I am moms legal guardian and health care proxy so I go with her to her doctor appointments. We have the same doctor , and the same nurse has been there for as long as we have been going to this doctor.
“Okay Margaret, step up on the scale, be careful, I’ll hold your arm,
Okay , looks like 127”
“I haven’t been 127 lbs since 5th grade” mom said chuckling
I asked the Dr. about moms weight loss, I was starting to get quite concerned. Mom has lost 25 pounds in a year and a half , unintentionally.
When they say you shrink when you get older they mean it in height as well as weight. Mom’s height is hard to tell these days because she can’t really stand up straight. She is definitely shorter now that she ever was.
However, back in the day, Mom stood at an elegant 5’4” , and a solid 150-165 pounds- she looked great and healthy…. she was and happy too. Impressive , after 5 kids, right!
Bruce, the oldest, must have been taking the photo
As she aged, like all of us, she grew a little shorter and little wider. Still happy though.
It was like everything else, a very slow process; her eating less and losing weight, it was slow enough that I hardly noticed at first that she was even losing weight.
Before she started attending her adult day care program, mom was home alone for lunch. I was at work. I began to notice that she wasn’t eating anything for lunch and sometimes for breakfast. I would ask what she ate and sometimes she would say “I must have had something, I’m not hungry”. “You don’t have to worry about me”, “there is nothing wrong with my appetite”. “When did you ever know me to go without food?”
I checked, no food was gone, no dishes we used.
My mom always loved food and loved to eat, she particularly had/has a sweet tooth.
So for her to be not eating and to not realize she wasn’t eating was obviously a real problem.
I started making her lunches and leaving it in the fridge, telling her it was there. I wrote notes for her to tell her what it was and how to heat it if necessary.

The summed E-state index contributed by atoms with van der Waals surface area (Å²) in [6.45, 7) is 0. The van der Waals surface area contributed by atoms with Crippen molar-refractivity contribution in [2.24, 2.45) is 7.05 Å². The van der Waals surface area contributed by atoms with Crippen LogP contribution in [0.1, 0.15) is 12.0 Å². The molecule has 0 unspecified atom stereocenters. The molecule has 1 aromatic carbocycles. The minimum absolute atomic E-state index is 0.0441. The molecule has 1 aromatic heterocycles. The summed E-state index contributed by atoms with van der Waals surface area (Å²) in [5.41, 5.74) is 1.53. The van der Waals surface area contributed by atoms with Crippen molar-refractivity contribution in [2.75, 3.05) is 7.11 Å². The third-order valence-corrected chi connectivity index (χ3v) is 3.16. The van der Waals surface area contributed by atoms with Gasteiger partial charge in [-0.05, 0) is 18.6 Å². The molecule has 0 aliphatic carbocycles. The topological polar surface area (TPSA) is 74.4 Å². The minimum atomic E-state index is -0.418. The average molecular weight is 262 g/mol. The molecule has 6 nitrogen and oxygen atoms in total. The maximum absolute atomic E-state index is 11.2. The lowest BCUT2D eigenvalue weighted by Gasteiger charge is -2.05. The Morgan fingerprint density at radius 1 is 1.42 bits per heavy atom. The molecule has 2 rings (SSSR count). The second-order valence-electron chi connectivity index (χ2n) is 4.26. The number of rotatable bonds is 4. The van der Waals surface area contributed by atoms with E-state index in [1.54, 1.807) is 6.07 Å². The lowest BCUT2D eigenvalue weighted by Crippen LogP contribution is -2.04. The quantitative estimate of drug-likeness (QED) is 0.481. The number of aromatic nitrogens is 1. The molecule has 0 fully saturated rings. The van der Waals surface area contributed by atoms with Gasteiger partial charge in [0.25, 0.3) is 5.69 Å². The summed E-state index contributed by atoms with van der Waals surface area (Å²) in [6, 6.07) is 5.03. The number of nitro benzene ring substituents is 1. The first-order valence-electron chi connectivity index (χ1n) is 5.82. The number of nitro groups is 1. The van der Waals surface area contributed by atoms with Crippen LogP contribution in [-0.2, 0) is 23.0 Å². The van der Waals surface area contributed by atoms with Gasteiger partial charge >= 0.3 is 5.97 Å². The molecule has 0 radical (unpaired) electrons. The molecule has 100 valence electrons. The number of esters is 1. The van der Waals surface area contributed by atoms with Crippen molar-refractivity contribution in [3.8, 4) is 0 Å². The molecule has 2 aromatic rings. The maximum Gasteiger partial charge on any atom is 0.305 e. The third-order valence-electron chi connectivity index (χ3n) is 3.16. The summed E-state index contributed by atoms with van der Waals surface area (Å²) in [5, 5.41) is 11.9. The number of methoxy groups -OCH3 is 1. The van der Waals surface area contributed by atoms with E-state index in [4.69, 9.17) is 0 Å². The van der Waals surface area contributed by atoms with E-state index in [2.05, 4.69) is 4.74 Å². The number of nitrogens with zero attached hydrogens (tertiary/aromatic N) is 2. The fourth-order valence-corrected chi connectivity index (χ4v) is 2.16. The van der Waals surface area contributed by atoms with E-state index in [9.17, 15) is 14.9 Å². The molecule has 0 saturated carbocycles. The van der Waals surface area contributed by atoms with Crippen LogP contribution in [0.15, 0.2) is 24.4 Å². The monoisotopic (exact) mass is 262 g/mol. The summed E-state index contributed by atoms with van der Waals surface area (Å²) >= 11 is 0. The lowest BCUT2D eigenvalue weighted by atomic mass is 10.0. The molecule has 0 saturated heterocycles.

(she use to give me similar directions for dinner, when she had to go back to work and I was home from school before she got home from work, another post for sure )
For her breakfast I would put a bowl, a spoon, and a box of cereal in her spot at the table. Sometimes she ate and sometimes she didn’t.
After about a 6 months she wasn’t eating anything for her lunch. She told me that she just wasn’t t hungry or that she didn’t know I had made it for her. (the memory loss was affecting not only her safety,( earlier post), but also her health)
I had to figure something out. Sometimes I gave her the ensure plus shakes for breakfast. The very helpful people at the senior center/ council on aging in town, suggested I try Meals on Wheels. Mom was so annoyed with me for setting up the meals on wheels for her. (of course she was upset, such an independent woman starting to realize how dependent she was becoming, but I had no other choice )
Meals on Wheels program did serve a dual purpose also. I worried about her being at home alone but with the Meals on Wheels deliveries, someone would be stopping by at 11:30 everyday….. and bring prepared food.
She had to eat and I was trying to find a solution.
I would often come home to find the whole lunch in the fridge, untouched, uneaten.
She sees the Dr. every 3 to 4 months now. Basically mom is a healthy woman, however Dr. M does keep close tabs on her, simply because she is in her 90th year.
“Okay Margaret, step up on the scale, be careful, I’ll hold your arm”.
“Looks like 123”.
“I haven’t been 123 lbs since 5th grade”, she said with that familiar chuckle
My jaw dropped. She’s lost another 4 pounds.
Her Dr. did tell me that her cognitive state (dementia) would eventually affect her eating and/or her desire to eat or even the recognition that she was hungry. This is something I never knew could be a topic of concern. It is. A serious one.
Everything had to change……
She attends the adult day health care program now and they give her breakfast and lunch. So even if she doesn’t eat a lot she has it in front of her and she will pick at it. When we are at home I put her meals in front of her and simply tell her that her breakfast is ready, her lunch is ready, dinner is ready – we always eat together, I think that helps. I make sure she gets something to eat.
I make sure and keep cookies or sweets in the cupboard because inevitably when she is “full” from her dinner she always seems to have room for her sweets.
Now 115 pounds, probably 5 feet tall, she can eat whatever she wants whenever she wants (wouldn’t that be nice?). Sometimes we even have an ice cream sundae for dinner!
…and by moments she is happy.